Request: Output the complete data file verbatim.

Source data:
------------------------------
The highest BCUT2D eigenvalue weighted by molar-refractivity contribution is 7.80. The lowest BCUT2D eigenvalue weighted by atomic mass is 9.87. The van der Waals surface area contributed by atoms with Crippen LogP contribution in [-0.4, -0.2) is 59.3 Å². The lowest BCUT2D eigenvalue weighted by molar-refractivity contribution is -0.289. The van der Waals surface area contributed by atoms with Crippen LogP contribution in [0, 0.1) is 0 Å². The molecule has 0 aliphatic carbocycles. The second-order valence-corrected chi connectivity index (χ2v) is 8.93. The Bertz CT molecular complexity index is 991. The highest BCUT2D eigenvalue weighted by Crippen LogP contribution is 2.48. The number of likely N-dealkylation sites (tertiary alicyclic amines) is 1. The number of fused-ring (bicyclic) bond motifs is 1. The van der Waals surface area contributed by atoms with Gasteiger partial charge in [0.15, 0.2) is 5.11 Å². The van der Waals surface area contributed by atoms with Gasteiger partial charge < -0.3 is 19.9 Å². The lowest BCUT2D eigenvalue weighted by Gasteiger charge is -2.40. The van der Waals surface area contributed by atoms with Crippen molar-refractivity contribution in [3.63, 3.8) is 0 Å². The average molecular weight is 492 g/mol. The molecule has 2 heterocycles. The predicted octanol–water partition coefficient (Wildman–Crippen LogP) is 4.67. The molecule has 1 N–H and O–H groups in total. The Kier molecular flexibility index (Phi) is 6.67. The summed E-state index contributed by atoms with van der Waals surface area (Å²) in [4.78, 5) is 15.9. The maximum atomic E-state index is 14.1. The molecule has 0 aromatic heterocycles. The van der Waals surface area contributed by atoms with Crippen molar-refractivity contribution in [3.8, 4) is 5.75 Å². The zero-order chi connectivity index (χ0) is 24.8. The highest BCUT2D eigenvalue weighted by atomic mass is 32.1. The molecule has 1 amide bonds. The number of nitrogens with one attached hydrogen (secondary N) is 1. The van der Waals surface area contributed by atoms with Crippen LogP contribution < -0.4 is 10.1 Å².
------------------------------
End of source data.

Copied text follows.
The highest BCUT2D eigenvalue weighted by molar-refractivity contribution is 7.80. The lowest BCUT2D eigenvalue weighted by atomic mass is 9.87. The van der Waals surface area contributed by atoms with Crippen LogP contribution in [-0.4, -0.2) is 59.3 Å². The lowest BCUT2D eigenvalue weighted by molar-refractivity contribution is -0.289. The van der Waals surface area contributed by atoms with Crippen LogP contribution in [0, 0.1) is 0 Å². The molecule has 0 aliphatic carbocycles. The second-order valence-corrected chi connectivity index (χ2v) is 8.93. The Bertz CT molecular complexity index is 991. The highest BCUT2D eigenvalue weighted by Crippen LogP contribution is 2.48. The number of likely N-dealkylation sites (tertiary alicyclic amines) is 1. The number of fused-ring (bicyclic) bond motifs is 1. The van der Waals surface area contributed by atoms with Gasteiger partial charge in [0.15, 0.2) is 5.11 Å². The van der Waals surface area contributed by atoms with Gasteiger partial charge < -0.3 is 19.9 Å². The lowest BCUT2D eigenvalue weighted by Gasteiger charge is -2.40. The van der Waals surface area contributed by atoms with Crippen molar-refractivity contribution in [3.63, 3.8) is 0 Å². The average molecular weight is 492 g/mol. The molecule has 2 heterocycles. The predicted octanol–water partition coefficient (Wildman–Crippen LogP) is 4.67. The molecule has 1 N–H and O–H groups in total. The Kier molecular flexibility index (Phi) is 6.67. The summed E-state index contributed by atoms with van der Waals surface area (Å²) in [4.78, 5) is 15.9. The maximum atomic E-state index is 14.1. The molecule has 0 aromatic heterocycles. The van der Waals surface area contributed by atoms with Crippen molar-refractivity contribution in [3.8, 4) is 5.75 Å². The zero-order chi connectivity index (χ0) is 24.8. The highest BCUT2D eigenvalue weighted by atomic mass is 32.1. The molecule has 1 amide bonds. The number of nitrogens with one attached hydrogen (secondary N) is 1. The van der Waals surface area contributed by atoms with Crippen LogP contribution < -0.4 is 10.1 Å².